rust busters

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Vaporust
CLR
Rust busters
Making the most of minor rust repair

A tetanus shot will help you avoid illness caused by rusty
objects that may puncture you, but what about busting the rust
in the first place? Save money and extend the life of useful tools
with these hacks (you may not need to buy a commercial rust
remover). Bust rust with stuff you already have around the
house or homestead.

How to remove rust with stuff around the house
Before you buy a rust remover, give these rust busters a try:

Rust buster tip #1: Use salt and oil to remove cast
iron pan rust.
You'll need about 4 tablespoons table salt and an equal amount
of vegetable. Now you're ready to scrub the pan vigorously with
an old dish rag adding more salt and oil as you need it. If Need
more abrasion power? Use steel wool instead of your old dish
rag. When you're done, wash the pan by boiling it in water and
wiping dry. Then add your final "seasoning" of oil and store
away.  You'll find a well seasoned pan will resist rust.


Rust buster tip #2: Use salt to nix the rust.
Here are two ways to use salt to nix the rust:

  • Nix the rust with salt and turpentine. Alone turpentine
    will help you remove the gunk on all sorts of surfaces, but
    it's no match for rust on its own. The salt will help provide
    the proper abrasion, while the turpentine is the solvent.

  • Salt up a raw potato. Cut a raw potato in half and dip it in
    salt to remove rust from knives, screwdrivers and other
    tools.

Rust buster tip #3: Make light of lighter fluid!
Who said stainless steel was stainless? To get out the stains
from steel, combine scouring powder and lighter fluid to scrub
away the rust. Apply lighter fluid onto a damp sponge allowing
the scouring powder to cling to the sponge and provide a
cleaning abrasive. Be sure to thoroughly rinse afterwards.

Rust buster tip#4: Scour with steel wool and
turpentine.
Machine parts will come clean of rust when you apply a bit of
elbow grease:  dip a steel wool pad into some turpentine and
work out the rust of your rusty tools.

Rust buster tip #5: Brush your porcelain.
Brush porcelain with toothpaste (no flossing required) to get rid
or rust stains! It's just one of the weird
things you can do with
toothpaste that's not listed by Reader's Digest.

Rust buster tip: #6: Don't cry over rust, use an onion
instead!
Slice a rusty knife into an onion. (Discard the onion.) You'll soon
see the magic of the onion working to remove the rust.

Rust buster tip #7: Use lemon and vinegar.
The acids of lemon on vinegar are natural rust busters. Here's
how to remove rust with this natural powerhouse method.

How to remove rust using Lemon and Vinegar...
















Rust buster tip #8.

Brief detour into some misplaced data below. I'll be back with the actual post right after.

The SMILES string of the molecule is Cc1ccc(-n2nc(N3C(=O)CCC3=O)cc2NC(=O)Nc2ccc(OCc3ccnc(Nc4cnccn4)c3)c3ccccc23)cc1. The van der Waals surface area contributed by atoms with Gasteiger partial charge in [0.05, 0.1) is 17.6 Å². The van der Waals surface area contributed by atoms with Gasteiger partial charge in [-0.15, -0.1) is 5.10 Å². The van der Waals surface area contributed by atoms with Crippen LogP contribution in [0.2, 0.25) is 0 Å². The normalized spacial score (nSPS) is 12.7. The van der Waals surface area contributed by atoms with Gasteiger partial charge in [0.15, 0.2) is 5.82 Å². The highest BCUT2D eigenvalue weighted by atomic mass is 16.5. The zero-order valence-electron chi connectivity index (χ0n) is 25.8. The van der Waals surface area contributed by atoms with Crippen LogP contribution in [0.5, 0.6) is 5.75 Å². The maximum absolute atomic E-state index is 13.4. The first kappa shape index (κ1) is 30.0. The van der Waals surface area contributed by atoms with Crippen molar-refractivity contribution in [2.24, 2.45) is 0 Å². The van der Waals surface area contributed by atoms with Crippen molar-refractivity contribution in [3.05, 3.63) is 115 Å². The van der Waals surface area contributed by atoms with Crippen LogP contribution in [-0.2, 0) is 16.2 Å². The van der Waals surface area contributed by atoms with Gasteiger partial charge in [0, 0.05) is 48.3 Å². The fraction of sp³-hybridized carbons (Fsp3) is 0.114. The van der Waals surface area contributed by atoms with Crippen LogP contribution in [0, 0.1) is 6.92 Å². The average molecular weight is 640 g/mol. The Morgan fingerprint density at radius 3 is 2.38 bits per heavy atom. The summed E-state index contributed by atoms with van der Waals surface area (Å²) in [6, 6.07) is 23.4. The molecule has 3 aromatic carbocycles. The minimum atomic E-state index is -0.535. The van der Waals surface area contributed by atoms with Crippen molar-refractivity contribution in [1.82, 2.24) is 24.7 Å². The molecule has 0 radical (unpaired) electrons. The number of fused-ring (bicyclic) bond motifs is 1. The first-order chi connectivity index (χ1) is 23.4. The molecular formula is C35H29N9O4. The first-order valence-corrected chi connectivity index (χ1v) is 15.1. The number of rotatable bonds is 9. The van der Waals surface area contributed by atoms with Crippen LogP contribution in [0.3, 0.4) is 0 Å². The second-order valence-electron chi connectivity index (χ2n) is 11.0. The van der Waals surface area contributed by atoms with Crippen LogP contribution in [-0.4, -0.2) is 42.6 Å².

How to remove rust on concrete using only water...
Armed with water and a grill scraper, you can remove unsightly
rust from concrete patios and driveways. The video explains
how...

















Have an axe to grind?
Using a sanding block on a rusty axe will help you get to the
surface rust to see if it's worthy of repair. Alternatively, try a
belt sander or an orbital sander to get off the surface layer of
rust. If it's deeply pitted with rust, you may decide it's not worth
salvaging. Grinding away is hard work, like the expression, also
intended for sharpening.

A tried and true way to get rid of calcium, lime and rust is with
CLR, pictured left. This patented calcium, lime, and rust remover
for cleaning multiple surfaces including stainless steel, glass,
fiberglass, ceramic, porcelain, chrome, cement, stucco, brick and
more. Powerful non-toxic formulation effective on hardest of
lime and calcium buildup, you can even use CLR for cleaning
coffee pots, coffee makers, commercial washing machines,
dishwashers, vinyl siding, sinks, toilets, humidifiers and filters,
hard water stains; for use with pressure washers.

Prevent your tools from rusting with these ideas…

  • Repair appliance nicks with nail polish to avoid rust.
    Chipped paint exposes metallic surfaces to potential rust
    and you can remedy the problem quickly and easily with a
    bottle of nail polish. For example, the metal racks of your
    dishwasher may crack open, but if you act quickly and coat
    it with clear nail polish, you can save it from rusting.

  • Save silica gel packs and chalk. Recycle silica gel packs or
    blackboard chalk for the purpose of keeping the tools in
    your workshop free of rust-building moisture. Lay them
    inside your toolbox.

  • Apply a protective layer. Rub down a thin coat of any of
    the following substances to keep your saw blades,
    screwdrivers, shears or wrenches in top notch condition
    until you're ready to use them:

Resources:

Happy endings…
Now you have some ideas on how to salvage flea market finds
and bring new life to the stuff you might otherwise give up on at
a garage sale. Happy hunting!

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